I started to make a bit of colostrum early in my pregnancy (around 20 weeks I think?) and it came easily after birth. I didn’t yet know if or when my milk would come in. This is one of those strange things about your body that you just have to experience in order to know about it. I remember asking the lactation nurse how I’d know that my milk had come in, she smiled and said me “You’ll know.”

Let me tell you, you know! We had been home for a few hours and were settling in and staring at my baby when I noticed my chest begin to tingle and my boobs started to feel full. Soon, before I had really realized what was happening, I had two huge, hard, almost buoyant cannons on my chest. Oh my gosh! Then, I started to leak. I had so much pressure behind my breasts that as soon as I would remove the pad milk would spray everywhere (everywhere!). Poor Lydia would try to nurse but she’d get so much milk on her face that she’d get distracted and start just licking her lips trying to lap the milk up. I would frantically try to wipe the milk away in order to help her, but I couldn’t keep up.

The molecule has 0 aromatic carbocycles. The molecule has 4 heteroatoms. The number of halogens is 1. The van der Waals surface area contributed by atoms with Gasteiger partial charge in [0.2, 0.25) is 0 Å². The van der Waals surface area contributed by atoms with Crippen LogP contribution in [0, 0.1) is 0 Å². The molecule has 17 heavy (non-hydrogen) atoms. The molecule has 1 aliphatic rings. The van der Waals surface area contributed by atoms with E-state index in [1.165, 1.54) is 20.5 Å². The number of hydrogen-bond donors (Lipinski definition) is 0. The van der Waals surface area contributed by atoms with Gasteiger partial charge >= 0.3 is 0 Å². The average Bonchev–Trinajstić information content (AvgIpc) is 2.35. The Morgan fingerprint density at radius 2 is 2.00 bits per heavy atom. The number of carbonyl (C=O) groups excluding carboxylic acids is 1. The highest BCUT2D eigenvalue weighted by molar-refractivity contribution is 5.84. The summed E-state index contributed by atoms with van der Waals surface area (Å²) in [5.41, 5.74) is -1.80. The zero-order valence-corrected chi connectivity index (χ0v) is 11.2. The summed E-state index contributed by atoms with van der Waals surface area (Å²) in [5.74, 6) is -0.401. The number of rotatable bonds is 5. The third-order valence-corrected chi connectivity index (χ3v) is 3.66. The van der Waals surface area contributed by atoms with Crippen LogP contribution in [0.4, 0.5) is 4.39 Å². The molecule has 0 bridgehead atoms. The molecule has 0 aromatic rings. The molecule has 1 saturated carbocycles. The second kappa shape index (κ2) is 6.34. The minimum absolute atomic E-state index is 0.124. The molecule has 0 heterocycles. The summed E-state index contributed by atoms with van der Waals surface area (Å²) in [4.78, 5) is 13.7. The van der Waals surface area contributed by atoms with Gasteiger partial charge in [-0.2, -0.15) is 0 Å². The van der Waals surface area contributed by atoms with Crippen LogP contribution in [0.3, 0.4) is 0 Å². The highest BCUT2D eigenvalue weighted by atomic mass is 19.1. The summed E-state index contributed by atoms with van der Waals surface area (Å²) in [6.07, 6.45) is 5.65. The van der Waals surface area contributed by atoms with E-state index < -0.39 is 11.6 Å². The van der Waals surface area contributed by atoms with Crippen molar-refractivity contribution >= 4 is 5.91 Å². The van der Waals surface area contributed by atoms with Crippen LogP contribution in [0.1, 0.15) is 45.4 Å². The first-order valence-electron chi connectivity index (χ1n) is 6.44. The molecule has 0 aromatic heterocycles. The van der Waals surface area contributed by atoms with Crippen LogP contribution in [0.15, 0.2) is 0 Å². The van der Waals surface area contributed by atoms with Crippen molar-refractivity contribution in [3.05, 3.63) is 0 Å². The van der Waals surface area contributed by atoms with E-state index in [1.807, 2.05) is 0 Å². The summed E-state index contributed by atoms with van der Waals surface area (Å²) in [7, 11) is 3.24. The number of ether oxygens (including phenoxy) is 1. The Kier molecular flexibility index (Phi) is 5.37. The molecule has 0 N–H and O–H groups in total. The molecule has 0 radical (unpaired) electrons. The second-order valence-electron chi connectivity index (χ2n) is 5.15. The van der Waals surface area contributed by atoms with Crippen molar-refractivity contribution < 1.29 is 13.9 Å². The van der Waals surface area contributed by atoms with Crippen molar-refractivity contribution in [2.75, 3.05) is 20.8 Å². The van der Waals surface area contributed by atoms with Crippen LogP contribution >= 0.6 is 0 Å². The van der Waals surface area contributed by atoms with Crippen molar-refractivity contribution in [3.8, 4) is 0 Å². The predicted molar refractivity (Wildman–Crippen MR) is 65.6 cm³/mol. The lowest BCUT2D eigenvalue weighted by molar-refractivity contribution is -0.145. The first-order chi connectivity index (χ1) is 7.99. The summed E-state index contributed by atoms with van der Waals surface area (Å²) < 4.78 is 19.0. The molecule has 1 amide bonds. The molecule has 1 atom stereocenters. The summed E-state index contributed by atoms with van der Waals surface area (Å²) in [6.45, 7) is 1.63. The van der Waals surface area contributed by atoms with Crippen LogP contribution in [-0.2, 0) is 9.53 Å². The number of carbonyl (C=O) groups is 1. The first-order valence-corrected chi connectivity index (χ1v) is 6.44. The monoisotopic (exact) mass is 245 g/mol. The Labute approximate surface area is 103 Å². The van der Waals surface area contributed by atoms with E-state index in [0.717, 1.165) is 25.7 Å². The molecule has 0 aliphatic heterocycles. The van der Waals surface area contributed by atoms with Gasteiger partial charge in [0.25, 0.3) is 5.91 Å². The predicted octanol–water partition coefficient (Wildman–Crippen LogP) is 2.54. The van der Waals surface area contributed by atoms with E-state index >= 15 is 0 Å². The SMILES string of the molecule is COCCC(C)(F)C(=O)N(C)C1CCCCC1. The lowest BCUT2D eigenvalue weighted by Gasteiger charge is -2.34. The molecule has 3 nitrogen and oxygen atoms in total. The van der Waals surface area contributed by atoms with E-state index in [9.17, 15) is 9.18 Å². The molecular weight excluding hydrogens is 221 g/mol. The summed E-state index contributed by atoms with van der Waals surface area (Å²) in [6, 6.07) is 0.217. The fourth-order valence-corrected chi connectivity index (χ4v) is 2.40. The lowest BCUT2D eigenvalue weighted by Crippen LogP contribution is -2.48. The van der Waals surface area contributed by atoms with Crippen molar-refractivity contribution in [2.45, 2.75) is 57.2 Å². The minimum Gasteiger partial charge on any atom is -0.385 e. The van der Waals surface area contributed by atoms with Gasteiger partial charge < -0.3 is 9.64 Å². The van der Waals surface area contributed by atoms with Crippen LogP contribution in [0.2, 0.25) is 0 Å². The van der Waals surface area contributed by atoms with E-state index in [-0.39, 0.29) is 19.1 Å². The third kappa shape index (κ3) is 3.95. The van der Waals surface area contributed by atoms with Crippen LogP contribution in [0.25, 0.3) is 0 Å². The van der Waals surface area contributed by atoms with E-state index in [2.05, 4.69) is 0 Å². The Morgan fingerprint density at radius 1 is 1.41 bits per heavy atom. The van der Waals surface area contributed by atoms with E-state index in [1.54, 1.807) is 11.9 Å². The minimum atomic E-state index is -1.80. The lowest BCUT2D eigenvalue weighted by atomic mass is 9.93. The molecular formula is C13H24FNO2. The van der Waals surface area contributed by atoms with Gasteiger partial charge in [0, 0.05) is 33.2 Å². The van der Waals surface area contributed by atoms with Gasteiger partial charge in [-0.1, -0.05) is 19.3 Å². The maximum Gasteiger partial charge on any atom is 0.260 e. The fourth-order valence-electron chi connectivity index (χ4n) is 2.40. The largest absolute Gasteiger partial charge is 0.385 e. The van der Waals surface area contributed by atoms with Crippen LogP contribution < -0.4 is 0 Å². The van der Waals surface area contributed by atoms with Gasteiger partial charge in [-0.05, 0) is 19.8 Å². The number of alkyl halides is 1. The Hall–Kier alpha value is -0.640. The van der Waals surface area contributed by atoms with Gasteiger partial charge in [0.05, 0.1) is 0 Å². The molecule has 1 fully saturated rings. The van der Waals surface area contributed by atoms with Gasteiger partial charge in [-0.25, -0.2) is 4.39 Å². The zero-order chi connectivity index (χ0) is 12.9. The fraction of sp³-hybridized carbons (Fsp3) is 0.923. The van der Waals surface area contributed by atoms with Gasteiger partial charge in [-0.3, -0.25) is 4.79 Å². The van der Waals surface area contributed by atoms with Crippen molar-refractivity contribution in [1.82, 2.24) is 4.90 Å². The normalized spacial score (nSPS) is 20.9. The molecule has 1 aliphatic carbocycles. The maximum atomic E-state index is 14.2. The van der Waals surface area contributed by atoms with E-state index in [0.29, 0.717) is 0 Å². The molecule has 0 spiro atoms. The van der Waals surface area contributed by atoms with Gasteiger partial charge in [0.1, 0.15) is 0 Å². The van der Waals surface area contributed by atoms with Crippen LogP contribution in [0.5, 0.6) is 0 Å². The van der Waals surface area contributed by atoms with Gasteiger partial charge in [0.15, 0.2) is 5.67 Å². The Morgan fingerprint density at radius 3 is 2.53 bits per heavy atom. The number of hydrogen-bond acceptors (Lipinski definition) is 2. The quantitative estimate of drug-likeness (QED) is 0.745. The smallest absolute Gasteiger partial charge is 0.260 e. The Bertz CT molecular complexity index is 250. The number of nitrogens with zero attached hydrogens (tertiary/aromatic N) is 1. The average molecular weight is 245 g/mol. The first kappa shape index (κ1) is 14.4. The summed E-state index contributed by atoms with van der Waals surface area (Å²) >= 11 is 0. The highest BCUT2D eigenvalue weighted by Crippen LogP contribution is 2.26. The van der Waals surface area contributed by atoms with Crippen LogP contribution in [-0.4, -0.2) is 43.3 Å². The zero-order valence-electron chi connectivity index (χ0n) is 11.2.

I started to lose it again. I wasn’t prepared for this! I’d never heard of people having too much milk and I didn’t know what to do. I called the Lactation Nurses and left a panicked message saying I was drowning my baby and I needed help. I didn’t hear back from them, so I decided to try to pump the excess milk away*. Sweet relief! In mere minutes I pumped off eight ounces of milk – 8 ounces! {This fact still boggles my mind because now I’m lucky to get three!} I only stopped to because I felt a bit of pressure release and I was about out of room in the bottle, not because the milk had stopped flowing.


*Pumping when you have an oversupply really doesn’t help the problem, it may in fact make it worse. You may feel relief from the engorgement, but you may also signal your body to make more milk, which obviously isn’t needed. I know now that a little bit of hand expression is a safe choice for relieving engorgement because it will allow you to nurse and then you’ll only be telling your body to make what your baby needs. Simply express enough to soften the nipple enough to allow your baby to latch and then encourage your baby to nurse.